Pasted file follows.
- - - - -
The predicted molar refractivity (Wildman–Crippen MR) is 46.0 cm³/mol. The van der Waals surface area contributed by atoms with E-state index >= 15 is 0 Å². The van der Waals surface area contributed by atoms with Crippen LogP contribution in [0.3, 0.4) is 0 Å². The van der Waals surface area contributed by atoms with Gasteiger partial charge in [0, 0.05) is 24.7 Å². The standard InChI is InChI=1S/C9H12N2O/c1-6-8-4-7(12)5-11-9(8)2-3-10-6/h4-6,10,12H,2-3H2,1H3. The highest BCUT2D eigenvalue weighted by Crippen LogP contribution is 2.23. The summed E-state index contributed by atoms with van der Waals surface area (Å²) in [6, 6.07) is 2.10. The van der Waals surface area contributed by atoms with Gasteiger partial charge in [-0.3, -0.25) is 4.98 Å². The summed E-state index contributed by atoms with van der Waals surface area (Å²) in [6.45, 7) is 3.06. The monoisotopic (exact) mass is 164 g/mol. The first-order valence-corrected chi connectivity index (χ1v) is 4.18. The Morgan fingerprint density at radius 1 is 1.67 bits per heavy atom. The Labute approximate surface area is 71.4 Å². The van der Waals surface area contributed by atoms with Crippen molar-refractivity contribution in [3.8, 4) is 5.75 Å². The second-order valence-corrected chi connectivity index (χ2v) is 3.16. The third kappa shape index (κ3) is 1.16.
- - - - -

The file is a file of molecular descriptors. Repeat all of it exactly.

The predicted molar refractivity (Wildman–Crippen MR) is 46.0 cm³/mol. The van der Waals surface area contributed by atoms with E-state index >= 15 is 0 Å². The van der Waals surface area contributed by atoms with Crippen LogP contribution in [0.3, 0.4) is 0 Å². The van der Waals surface area contributed by atoms with Gasteiger partial charge in [0, 0.05) is 24.7 Å². The standard InChI is InChI=1S/C9H12N2O/c1-6-8-4-7(12)5-11-9(8)2-3-10-6/h4-6,10,12H,2-3H2,1H3. The highest BCUT2D eigenvalue weighted by Crippen LogP contribution is 2.23. The summed E-state index contributed by atoms with van der Waals surface area (Å²) in [6, 6.07) is 2.10. The van der Waals surface area contributed by atoms with Gasteiger partial charge in [-0.3, -0.25) is 4.98 Å². The summed E-state index contributed by atoms with van der Waals surface area (Å²) in [6.45, 7) is 3.06. The monoisotopic (exact) mass is 164 g/mol. The first-order valence-corrected chi connectivity index (χ1v) is 4.18. The Morgan fingerprint density at radius 1 is 1.67 bits per heavy atom. The Labute approximate surface area is 71.4 Å². The van der Waals surface area contributed by atoms with Crippen molar-refractivity contribution in [3.8, 4) is 5.75 Å². The second-order valence-corrected chi connectivity index (χ2v) is 3.16. The third kappa shape index (κ3) is 1.16.